Weather: -6 degrees, sunshine and spots of fog
What I’m listening to: Ten Goodbyes, Tim Atlas
I’m a big fan of Taco Tuesday. And Taco Thursday. And tacos any day. Heck, I’m even a fan of breakfast tacos. When I lived in California, taco stands or taco trucks were prolific. I could swing in and pick up legit street tacos for .99 a pop for chicken or carne asada or carnitas, piping hot and rolled up in white parchment paper or foil. They would almost always ask if I wanted my tacos hot or mild, or occasionally ask if I wanted green or red salsa. They were inexpensive, crazy fresh, accessible, and wildly addictive. I’m a petite lady, but I could devour three tacos in no time flat, five tacos on a really good day.
Street tacos are, and always will be, my definition of a taco. The tiny tortillas are always corn, never flour. They are heated until pliable on the hot flattop or charred over open flame, then kept warm so that they steam together and become so soft that you have to serve them up in a double layer, two per taco. The meat is always well-seasoned, smoky and acidic, with a little char on the edges of each bite. And traditional street tacos are always served with finely chopped cilantro and onion, a thin drizzle of freshly made salsa, with a lime wedge on the side.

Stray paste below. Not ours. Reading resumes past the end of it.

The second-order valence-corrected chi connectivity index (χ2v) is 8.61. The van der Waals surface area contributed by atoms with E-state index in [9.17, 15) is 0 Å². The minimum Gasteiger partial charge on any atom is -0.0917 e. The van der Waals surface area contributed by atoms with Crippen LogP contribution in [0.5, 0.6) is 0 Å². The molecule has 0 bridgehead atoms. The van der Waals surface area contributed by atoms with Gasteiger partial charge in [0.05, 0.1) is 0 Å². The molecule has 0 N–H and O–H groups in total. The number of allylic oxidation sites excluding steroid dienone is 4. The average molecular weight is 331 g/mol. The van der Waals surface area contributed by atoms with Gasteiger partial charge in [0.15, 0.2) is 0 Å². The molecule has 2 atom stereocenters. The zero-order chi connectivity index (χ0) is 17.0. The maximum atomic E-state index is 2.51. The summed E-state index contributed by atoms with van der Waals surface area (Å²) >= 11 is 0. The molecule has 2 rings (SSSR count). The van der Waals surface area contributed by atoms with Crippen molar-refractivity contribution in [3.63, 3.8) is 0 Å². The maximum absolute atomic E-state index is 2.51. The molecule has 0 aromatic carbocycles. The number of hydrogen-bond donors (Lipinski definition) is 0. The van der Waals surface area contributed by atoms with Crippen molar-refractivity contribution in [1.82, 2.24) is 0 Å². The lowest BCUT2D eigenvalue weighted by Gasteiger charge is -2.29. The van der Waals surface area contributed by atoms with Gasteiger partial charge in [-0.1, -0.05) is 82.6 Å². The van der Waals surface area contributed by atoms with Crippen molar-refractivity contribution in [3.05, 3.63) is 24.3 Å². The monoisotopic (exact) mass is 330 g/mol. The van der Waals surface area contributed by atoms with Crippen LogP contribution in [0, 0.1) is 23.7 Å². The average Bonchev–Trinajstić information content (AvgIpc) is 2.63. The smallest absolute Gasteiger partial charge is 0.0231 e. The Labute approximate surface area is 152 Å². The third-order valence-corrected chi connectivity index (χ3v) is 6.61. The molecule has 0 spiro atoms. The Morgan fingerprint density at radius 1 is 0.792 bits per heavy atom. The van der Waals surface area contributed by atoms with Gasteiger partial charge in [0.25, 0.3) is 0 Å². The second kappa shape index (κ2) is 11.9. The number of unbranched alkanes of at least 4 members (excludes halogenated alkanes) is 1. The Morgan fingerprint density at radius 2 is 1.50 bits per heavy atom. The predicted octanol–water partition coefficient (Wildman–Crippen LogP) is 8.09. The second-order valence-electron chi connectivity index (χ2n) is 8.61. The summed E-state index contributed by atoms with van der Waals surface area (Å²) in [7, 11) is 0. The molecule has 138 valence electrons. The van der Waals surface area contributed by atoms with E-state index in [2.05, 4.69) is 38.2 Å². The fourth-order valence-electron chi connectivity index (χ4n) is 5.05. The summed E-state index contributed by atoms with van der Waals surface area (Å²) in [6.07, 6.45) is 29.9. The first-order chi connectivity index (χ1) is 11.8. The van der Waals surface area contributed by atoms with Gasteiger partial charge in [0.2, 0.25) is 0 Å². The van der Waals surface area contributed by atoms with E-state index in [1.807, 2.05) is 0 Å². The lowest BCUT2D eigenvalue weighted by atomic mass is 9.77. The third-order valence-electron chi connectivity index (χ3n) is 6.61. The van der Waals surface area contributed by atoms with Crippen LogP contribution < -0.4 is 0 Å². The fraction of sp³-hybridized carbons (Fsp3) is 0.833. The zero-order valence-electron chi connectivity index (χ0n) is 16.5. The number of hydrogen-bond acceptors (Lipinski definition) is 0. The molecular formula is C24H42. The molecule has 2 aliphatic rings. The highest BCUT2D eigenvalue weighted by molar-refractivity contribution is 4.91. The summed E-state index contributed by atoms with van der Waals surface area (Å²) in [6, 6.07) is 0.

To make my homemade chipotle chicken tacos, pick up a small can of chipotles in adobo in the latin foods section of your local market. You can save the leftover chipotles in an airtight container in your refrigerator to make up a batch of my chipotle corn queso or to add to a pot of my black bean chili. In addition to the cilantro and onions, I’ve added a cooling garlic lime crema and slices of ripe avocado to offset the smoky heat of the adobo. To warm your corn tortillas, you can char them on a gas stove top or steam them in a tortilla warmer in the microwave. Enjoy them on Taco Tuesday. Or any other day of the week.